It is understandable the desire to have everything centralised under one name and buying team. It saves costs and doesn’t confuse the customer. It also makes more sense because of the internet and having one unified website, but it loses the personalisation and affection that people had for these brands and nobody wants to think that their town or city is the same as everywhere else. (In out-of-town shopping centres it doesn’t matter quite as much because their isn’t so much ownership of place).
Right - Do clone towns need a pop-up Banksy store like this one in Croydon?
This reblanding doesn’t take into account British idiosyncrasies or quirks and our love of personality. Many chain stores want bland boxes. The historical nature of the fabric of many of these older brands and their buildings have been looked at as a problem, money pit and not conducive to modern retail rather than embracing their uniqueness. It’s only poor and long term under investment that has let these retailers down. Liberty of London wouldn’t be the same if it was in another building. The building is the brand.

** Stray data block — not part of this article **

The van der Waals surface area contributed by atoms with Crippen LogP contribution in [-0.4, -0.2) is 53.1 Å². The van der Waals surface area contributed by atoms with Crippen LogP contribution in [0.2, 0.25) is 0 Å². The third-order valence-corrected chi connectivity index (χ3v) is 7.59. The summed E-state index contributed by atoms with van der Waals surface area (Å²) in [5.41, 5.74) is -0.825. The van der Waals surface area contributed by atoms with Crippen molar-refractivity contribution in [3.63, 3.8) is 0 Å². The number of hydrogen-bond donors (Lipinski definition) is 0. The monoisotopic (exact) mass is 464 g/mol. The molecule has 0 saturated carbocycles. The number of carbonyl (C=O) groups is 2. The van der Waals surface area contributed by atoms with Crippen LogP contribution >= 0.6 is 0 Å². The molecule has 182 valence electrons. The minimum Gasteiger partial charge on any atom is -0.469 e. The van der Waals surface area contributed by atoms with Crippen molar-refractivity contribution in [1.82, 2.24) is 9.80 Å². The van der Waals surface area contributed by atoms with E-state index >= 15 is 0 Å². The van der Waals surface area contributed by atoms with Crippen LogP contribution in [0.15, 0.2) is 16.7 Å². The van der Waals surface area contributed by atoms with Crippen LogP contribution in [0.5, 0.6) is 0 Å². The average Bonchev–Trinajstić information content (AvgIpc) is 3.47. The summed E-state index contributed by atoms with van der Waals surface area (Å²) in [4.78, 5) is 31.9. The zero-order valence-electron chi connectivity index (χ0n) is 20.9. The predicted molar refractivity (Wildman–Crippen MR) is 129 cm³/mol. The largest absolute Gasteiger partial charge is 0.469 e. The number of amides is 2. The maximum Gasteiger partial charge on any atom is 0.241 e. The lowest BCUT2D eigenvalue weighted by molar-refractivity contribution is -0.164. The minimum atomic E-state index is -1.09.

"There is a fear that localised = expensive. It doesn’t need to – you know a Waterstones when you go in it and the branding is universal, but each store manager has autonomy over the look and feel of the product, what is on promotion and maintains local charts etc.” says McCulloch and Platt, Directors of CACI Consulting Group.
"Chains need to trust that their staff on the ground can make decisions on how they sell and give them space to do so within the brand framework. Equally they should be able to use POS data, online sales data and customer data to inform the manager on which lines have worked, which initiatives drove sales and how to better them.”
Engaged employees make better employees especially if they are personally invested in decisions. It’s the opposite of automation and the robotic attitude to manual shop employees.